I’d just become a parent. I’d never had to care for another life before, and here I was driving home with my new bunny buddy in the back seat, knowing we’d be together for the rest of his life. It hit me like a ton a bricks that I was now, literally, a parent, and my life was gonna change.


I got him home and opened up the carrier. The very first thing he did was hop around and explore, and then settle down between the two bunny statues I have in my living room. I didn’t plan that, and I didn’t tell him to do it, he just did it. I quickly went to get my camera to capture the moment.

It took us a few days to get to know each other, but eventually we did. I think we bonded completely a few weeks later when I realized that an abscess on his head from an injury he had when he was abandoned was starting to come back. I spent a lot of time with him those first few months cleaning out his wound and helping him to heal up. Trial by fire, I guess!

The good news is that nothing really scared me after that. If I could handle that, I could handle anything, and I did. He had other abscesses throughout his life, and each time they got a little easier to care for. By the time he got the last one it was a total non-issue! We’d moved to Texas by then and the vets there were willing to try all kinds of crazy things that made caring for things like that much easier. (One of the advantages to living so close to one of the best vet schools in the country!)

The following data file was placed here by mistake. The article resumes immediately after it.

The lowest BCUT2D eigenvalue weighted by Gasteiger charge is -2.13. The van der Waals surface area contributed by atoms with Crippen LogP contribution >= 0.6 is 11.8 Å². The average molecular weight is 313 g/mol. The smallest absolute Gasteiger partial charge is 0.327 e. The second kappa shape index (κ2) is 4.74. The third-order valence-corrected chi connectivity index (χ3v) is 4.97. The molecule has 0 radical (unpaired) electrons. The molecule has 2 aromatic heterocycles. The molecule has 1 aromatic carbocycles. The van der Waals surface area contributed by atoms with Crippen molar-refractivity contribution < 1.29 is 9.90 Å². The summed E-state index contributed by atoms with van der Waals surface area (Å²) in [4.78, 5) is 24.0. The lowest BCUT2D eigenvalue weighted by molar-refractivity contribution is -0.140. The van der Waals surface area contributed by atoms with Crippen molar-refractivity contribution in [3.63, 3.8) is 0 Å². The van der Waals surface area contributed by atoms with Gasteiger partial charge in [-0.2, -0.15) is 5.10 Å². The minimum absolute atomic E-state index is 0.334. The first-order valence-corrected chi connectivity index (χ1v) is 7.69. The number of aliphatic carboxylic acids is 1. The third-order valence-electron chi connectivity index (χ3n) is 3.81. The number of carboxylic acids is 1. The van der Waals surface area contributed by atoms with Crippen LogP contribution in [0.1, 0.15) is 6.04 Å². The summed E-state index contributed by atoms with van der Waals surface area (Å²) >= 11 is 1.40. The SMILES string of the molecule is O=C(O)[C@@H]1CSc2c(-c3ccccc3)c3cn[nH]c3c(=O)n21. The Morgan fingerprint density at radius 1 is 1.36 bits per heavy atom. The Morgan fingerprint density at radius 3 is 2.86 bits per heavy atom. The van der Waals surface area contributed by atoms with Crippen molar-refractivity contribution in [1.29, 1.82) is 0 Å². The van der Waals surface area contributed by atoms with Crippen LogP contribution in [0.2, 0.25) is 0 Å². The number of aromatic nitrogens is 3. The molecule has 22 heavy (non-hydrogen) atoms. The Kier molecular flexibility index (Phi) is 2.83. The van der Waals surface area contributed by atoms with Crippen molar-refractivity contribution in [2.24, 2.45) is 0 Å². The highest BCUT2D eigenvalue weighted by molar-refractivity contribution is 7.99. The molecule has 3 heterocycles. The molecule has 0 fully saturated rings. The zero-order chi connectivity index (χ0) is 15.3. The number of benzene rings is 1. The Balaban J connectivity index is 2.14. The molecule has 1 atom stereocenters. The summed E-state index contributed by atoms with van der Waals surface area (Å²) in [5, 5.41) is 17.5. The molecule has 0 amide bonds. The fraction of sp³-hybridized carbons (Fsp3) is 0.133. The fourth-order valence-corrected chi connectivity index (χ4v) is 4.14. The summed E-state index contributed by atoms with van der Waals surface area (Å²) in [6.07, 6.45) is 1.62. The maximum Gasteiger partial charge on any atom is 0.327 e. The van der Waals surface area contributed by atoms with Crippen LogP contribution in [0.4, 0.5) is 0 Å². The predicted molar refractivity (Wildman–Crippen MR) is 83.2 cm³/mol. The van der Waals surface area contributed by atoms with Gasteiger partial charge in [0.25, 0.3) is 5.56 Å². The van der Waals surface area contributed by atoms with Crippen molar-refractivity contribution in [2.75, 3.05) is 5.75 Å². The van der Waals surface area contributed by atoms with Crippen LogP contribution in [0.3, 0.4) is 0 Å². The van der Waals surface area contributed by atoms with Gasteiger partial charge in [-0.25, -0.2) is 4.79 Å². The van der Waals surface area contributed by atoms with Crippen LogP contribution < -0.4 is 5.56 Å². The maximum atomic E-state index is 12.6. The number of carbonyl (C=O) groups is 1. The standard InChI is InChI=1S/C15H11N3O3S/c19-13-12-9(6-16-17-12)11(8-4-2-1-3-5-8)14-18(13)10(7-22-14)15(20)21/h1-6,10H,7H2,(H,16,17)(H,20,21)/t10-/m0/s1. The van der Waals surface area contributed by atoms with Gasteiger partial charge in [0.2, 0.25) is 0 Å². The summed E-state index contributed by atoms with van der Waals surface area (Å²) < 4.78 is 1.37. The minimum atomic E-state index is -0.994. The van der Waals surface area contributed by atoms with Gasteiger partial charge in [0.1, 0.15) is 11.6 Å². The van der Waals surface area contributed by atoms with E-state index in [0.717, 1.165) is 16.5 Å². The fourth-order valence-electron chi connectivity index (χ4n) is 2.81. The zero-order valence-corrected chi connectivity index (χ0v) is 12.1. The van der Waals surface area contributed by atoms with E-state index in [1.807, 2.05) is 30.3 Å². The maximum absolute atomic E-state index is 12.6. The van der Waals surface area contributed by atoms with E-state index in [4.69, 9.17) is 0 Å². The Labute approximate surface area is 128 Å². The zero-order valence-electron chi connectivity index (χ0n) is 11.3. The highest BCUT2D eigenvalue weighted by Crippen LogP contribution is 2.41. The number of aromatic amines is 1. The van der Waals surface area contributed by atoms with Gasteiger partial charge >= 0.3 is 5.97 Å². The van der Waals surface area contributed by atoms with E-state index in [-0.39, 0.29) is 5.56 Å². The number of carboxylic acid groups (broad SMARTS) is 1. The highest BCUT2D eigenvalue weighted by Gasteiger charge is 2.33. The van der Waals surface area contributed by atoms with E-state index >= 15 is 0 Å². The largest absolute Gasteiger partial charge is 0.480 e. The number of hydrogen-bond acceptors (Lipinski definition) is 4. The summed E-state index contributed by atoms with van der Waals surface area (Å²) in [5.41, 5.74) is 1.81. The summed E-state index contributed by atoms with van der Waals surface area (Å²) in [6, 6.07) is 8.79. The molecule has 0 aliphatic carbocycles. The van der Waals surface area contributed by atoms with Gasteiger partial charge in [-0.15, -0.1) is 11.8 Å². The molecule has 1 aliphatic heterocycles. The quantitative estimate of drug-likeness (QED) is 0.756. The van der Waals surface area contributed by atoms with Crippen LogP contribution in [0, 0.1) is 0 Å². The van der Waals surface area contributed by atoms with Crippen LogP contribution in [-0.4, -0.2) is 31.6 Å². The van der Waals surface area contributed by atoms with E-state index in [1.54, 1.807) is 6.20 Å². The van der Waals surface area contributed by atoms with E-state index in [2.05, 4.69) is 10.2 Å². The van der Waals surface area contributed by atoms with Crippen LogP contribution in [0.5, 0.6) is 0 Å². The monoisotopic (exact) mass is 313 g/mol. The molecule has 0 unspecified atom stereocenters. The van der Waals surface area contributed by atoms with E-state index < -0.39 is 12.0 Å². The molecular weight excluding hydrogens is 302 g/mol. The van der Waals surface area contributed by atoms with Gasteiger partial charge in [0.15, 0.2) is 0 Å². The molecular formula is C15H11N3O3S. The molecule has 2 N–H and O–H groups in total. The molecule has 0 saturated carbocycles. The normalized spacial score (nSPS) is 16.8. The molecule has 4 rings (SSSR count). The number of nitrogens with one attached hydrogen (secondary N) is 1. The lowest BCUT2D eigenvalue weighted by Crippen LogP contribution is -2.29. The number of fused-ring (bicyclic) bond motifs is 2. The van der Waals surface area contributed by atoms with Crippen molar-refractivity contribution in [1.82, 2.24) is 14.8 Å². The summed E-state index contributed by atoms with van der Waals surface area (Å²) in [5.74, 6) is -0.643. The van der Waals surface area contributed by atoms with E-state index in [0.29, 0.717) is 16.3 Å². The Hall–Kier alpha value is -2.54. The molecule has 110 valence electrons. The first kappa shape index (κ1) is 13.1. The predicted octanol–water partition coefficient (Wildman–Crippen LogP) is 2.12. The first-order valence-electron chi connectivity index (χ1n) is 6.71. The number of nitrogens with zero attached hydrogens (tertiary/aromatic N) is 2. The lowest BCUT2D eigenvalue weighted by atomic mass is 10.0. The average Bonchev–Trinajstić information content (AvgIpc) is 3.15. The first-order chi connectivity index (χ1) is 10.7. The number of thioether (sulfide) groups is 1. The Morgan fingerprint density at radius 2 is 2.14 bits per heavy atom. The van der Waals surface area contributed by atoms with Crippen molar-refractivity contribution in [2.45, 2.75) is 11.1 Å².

Pardon the shedding, it's 104 degrees outside right now.

We ended up being bonded about as tightly as a rabbit and someone that just thinks they are a rabbit can be. He was always in the same room with me, but usually not by my side. He liked to be close enough where he could see me, but not so close that I might accidentally try to brush him. Any time I’d get up to change rooms it wouldn’t take very long for the big white rabbit to reappear in the new room with me. (I’d like to say he was sneaky, but he wasn’t. A 14 lbs rabbit does nothing quietly or gracefully!)

Moose lived to be eight years old, which is really old for a Flemish Giant. Larger rabbits don’t life nearly as long as younger ones do. The day I brought him home I made him a promise that when his time came, I would not let him suffer just so that I felt better about myself. I kept that promise.

When it was clear it was his time, and he wasn’t gonna get better, I held his paw the whole way over the rainbow bridge. It was one of the hardest, and saddest things I’d ever had to do in my life, but I know I did the right thing. I promised Moose I wasn’t gonna let him suffer, and I didn’t. He came into this world and lived a rough life, but he left it living like a king with his Mom by his side. (I have tears running down my cheeks as I write this… just thinking back to that time is emotional.)